Hot off the press: Paper in ACS Applied Polymer Materials!
The paper “Patterning Bacterial Cellulose Films with Iron Oxide Nanoparticles and Magnetic Resonance Imaging Monitoring“, was published in ACS Applied Polymer Materials.
Former group member Cristina Mira-Cuenca and N&N Group members: Thomas Meslier, Soledad Roig, Anna Laromaine and Anna Roig co-authored the publication.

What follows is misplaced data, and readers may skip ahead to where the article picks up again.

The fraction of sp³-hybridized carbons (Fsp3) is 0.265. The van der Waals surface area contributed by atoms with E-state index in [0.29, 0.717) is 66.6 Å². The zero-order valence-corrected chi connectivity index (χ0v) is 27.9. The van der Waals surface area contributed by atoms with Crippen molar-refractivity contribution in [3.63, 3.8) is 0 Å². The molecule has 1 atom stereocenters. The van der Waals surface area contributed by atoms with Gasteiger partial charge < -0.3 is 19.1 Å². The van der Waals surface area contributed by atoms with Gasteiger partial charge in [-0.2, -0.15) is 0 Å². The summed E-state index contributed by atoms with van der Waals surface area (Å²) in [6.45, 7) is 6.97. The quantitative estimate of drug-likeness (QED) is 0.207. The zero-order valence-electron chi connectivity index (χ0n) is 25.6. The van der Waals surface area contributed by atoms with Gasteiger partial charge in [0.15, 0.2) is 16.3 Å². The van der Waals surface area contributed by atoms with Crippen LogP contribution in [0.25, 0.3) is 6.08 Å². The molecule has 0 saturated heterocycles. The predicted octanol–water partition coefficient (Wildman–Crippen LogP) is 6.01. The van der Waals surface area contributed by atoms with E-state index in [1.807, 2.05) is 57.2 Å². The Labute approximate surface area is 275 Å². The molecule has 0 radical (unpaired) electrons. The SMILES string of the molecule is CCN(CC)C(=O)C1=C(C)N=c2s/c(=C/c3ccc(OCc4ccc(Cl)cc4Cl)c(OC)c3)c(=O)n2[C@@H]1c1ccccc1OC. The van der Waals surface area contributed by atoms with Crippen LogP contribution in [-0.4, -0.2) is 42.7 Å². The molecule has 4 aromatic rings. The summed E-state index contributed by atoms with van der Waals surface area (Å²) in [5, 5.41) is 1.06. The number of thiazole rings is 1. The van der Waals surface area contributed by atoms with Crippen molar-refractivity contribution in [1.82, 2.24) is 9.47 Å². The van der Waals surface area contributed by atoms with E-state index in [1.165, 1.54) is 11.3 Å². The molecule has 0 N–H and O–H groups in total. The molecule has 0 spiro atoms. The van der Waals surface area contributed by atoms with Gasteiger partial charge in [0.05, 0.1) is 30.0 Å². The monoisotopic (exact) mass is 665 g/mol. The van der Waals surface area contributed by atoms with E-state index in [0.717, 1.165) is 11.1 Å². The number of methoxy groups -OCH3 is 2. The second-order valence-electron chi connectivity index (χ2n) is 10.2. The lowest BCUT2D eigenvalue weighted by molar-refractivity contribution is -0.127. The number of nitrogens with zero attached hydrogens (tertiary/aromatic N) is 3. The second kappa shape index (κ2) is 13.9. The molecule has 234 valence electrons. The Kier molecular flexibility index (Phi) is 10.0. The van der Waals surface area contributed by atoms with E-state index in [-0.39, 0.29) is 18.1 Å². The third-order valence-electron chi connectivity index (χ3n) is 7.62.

Biomaterials derived from nature can offer sustainable, biomimetic, and biointeractive solutions. Bacterial cellulose (BC) is a natural biopolymer gaining popularity in the medical field due to its biocompatibility, excellent mechanical properties, and animal-free origin. Those attributes, together with its optimal conformability to different surfaces and high water holding capacity, have endorsed the use of BC films in wound healing, tissue engineering, implants, or wearable sensors. The functionalization of the BC films with nanoparticles (NPs) and the spatial control of their disposition in a BC substrate could further boost BC opportunities in those sectors. Here we report on an original method to deposit superparamagnetic iron oxide NPs (SPIONs) in selected areas of a flat BC film (thickness 6 ± 1 μm, roughness 26 ± 3 nm) using a screen-printing process to create ad hoc NPs patterns on the film surface. The ink used for screen-printing consisted of a dense solution of blended BC fibers (BCf, length 14 ± 9 μm) previously coated with SPIONs using a microwave-assisted synthetic route. In addition, we have tested the easy identification of a BC/SPIONs implant inserted in a simulated tissue by magnetic resonance imaging (MRI) as provided by an ex vivo test. The SPIONs in the BC presented an excellent performance as a transverse relaxation (T2) contrast agent. Those functionalized BC films could enlarge their application as bioimplants and be noninvasively monitored for the detection of deformations and adhesions.